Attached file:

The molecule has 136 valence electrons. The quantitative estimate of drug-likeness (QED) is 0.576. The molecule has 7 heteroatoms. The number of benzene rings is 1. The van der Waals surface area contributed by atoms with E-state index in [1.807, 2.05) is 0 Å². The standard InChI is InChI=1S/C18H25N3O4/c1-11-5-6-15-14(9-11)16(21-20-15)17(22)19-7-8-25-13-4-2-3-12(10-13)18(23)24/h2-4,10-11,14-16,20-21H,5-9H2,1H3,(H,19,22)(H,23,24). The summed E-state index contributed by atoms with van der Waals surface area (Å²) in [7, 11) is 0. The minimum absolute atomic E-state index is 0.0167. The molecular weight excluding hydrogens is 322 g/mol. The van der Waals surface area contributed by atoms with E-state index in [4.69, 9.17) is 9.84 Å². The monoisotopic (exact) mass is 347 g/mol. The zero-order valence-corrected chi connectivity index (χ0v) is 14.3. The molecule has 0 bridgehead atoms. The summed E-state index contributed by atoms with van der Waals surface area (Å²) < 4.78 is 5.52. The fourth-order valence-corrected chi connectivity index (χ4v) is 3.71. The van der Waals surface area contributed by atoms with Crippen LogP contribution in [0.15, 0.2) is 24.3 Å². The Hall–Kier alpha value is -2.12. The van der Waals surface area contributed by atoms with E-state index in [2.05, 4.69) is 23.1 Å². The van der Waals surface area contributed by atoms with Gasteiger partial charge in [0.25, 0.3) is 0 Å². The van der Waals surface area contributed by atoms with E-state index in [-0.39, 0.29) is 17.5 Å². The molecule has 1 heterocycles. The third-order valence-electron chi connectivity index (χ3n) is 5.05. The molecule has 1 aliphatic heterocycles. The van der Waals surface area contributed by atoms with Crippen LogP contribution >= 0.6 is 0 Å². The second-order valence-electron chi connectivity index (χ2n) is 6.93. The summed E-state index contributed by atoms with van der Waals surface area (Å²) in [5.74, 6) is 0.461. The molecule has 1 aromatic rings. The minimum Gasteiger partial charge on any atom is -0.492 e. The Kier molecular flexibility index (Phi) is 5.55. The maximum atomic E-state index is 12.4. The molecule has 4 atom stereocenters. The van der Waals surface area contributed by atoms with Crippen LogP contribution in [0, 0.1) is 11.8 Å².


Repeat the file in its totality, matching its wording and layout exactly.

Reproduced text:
The molecule has 136 valence electrons. The quantitative estimate of drug-likeness (QED) is 0.576. The molecule has 7 heteroatoms. The number of benzene rings is 1. The van der Waals surface area contributed by atoms with E-state index in [1.807, 2.05) is 0 Å². The standard InChI is InChI=1S/C18H25N3O4/c1-11-5-6-15-14(9-11)16(21-20-15)17(22)19-7-8-25-13-4-2-3-12(10-13)18(23)24/h2-4,10-11,14-16,20-21H,5-9H2,1H3,(H,19,22)(H,23,24). The summed E-state index contributed by atoms with van der Waals surface area (Å²) in [7, 11) is 0. The minimum absolute atomic E-state index is 0.0167. The molecular weight excluding hydrogens is 322 g/mol. The van der Waals surface area contributed by atoms with E-state index in [4.69, 9.17) is 9.84 Å². The monoisotopic (exact) mass is 347 g/mol. The zero-order valence-corrected chi connectivity index (χ0v) is 14.3. The molecule has 0 bridgehead atoms. The summed E-state index contributed by atoms with van der Waals surface area (Å²) < 4.78 is 5.52. The fourth-order valence-corrected chi connectivity index (χ4v) is 3.71. The van der Waals surface area contributed by atoms with Crippen LogP contribution in [0.15, 0.2) is 24.3 Å². The Hall–Kier alpha value is -2.12. The van der Waals surface area contributed by atoms with E-state index in [2.05, 4.69) is 23.1 Å². The van der Waals surface area contributed by atoms with Gasteiger partial charge in [0.25, 0.3) is 0 Å². The van der Waals surface area contributed by atoms with E-state index in [-0.39, 0.29) is 17.5 Å². The molecule has 1 heterocycles. The third-order valence-electron chi connectivity index (χ3n) is 5.05. The molecule has 1 aliphatic heterocycles. The van der Waals surface area contributed by atoms with Crippen LogP contribution >= 0.6 is 0 Å². The second-order valence-electron chi connectivity index (χ2n) is 6.93. The summed E-state index contributed by atoms with van der Waals surface area (Å²) in [5.74, 6) is 0.461. The molecule has 1 aromatic rings. The minimum Gasteiger partial charge on any atom is -0.492 e. The Kier molecular flexibility index (Phi) is 5.55. The maximum atomic E-state index is 12.4. The molecule has 4 atom stereocenters. The van der Waals surface area contributed by atoms with Crippen LogP contribution in [0, 0.1) is 11.8 Å².